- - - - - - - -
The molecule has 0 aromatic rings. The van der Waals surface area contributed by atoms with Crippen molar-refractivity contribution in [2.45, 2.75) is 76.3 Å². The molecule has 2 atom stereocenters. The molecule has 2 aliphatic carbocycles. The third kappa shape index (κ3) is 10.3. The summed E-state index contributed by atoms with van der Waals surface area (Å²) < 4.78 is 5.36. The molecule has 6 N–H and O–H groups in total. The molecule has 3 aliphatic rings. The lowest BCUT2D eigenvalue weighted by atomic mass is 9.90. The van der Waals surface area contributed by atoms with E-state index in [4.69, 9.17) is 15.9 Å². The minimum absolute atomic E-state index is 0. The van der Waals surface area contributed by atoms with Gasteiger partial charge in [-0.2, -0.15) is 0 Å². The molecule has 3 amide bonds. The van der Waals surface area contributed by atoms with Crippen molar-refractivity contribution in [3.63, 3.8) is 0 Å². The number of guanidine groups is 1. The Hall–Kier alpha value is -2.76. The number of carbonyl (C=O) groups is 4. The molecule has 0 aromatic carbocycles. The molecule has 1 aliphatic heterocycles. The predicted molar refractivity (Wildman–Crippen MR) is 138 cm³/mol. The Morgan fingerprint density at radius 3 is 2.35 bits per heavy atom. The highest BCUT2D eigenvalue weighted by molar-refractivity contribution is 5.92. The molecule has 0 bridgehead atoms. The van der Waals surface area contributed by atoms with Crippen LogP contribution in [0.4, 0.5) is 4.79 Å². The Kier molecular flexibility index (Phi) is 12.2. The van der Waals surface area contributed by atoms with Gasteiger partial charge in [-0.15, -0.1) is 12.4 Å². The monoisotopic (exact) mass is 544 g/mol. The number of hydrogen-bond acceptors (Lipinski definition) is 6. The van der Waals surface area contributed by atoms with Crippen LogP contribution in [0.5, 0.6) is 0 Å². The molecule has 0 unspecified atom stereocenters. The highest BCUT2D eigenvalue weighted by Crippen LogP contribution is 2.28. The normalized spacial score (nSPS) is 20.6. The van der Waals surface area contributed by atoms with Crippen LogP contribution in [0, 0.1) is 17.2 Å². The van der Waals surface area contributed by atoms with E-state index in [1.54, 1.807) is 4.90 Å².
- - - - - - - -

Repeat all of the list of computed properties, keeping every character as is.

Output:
The molecule has 0 aromatic rings. The van der Waals surface area contributed by atoms with Crippen molar-refractivity contribution in [2.45, 2.75) is 76.3 Å². The molecule has 2 atom stereocenters. The molecule has 2 aliphatic carbocycles. The third kappa shape index (κ3) is 10.3. The summed E-state index contributed by atoms with van der Waals surface area (Å²) < 4.78 is 5.36. The molecule has 6 N–H and O–H groups in total. The molecule has 3 aliphatic rings. The lowest BCUT2D eigenvalue weighted by atomic mass is 9.90. The van der Waals surface area contributed by atoms with E-state index in [4.69, 9.17) is 15.9 Å². The minimum absolute atomic E-state index is 0. The van der Waals surface area contributed by atoms with Gasteiger partial charge in [-0.2, -0.15) is 0 Å². The molecule has 3 amide bonds. The van der Waals surface area contributed by atoms with Crippen molar-refractivity contribution in [3.63, 3.8) is 0 Å². The number of guanidine groups is 1. The Hall–Kier alpha value is -2.76. The number of carbonyl (C=O) groups is 4. The molecule has 0 aromatic carbocycles. The molecule has 1 aliphatic heterocycles. The predicted molar refractivity (Wildman–Crippen MR) is 138 cm³/mol. The Morgan fingerprint density at radius 3 is 2.35 bits per heavy atom. The highest BCUT2D eigenvalue weighted by molar-refractivity contribution is 5.92. The molecule has 0 bridgehead atoms. The van der Waals surface area contributed by atoms with Crippen LogP contribution in [0.4, 0.5) is 4.79 Å². The Kier molecular flexibility index (Phi) is 12.2. The van der Waals surface area contributed by atoms with Gasteiger partial charge in [-0.15, -0.1) is 12.4 Å². The monoisotopic (exact) mass is 544 g/mol. The number of hydrogen-bond acceptors (Lipinski definition) is 6. The van der Waals surface area contributed by atoms with Crippen LogP contribution in [0.5, 0.6) is 0 Å². The molecule has 0 unspecified atom stereocenters. The highest BCUT2D eigenvalue weighted by Crippen LogP contribution is 2.28. The normalized spacial score (nSPS) is 20.6. The van der Waals surface area contributed by atoms with Crippen LogP contribution in [0, 0.1) is 17.2 Å². The van der Waals surface area contributed by atoms with E-state index in [1.54, 1.807) is 4.90 Å².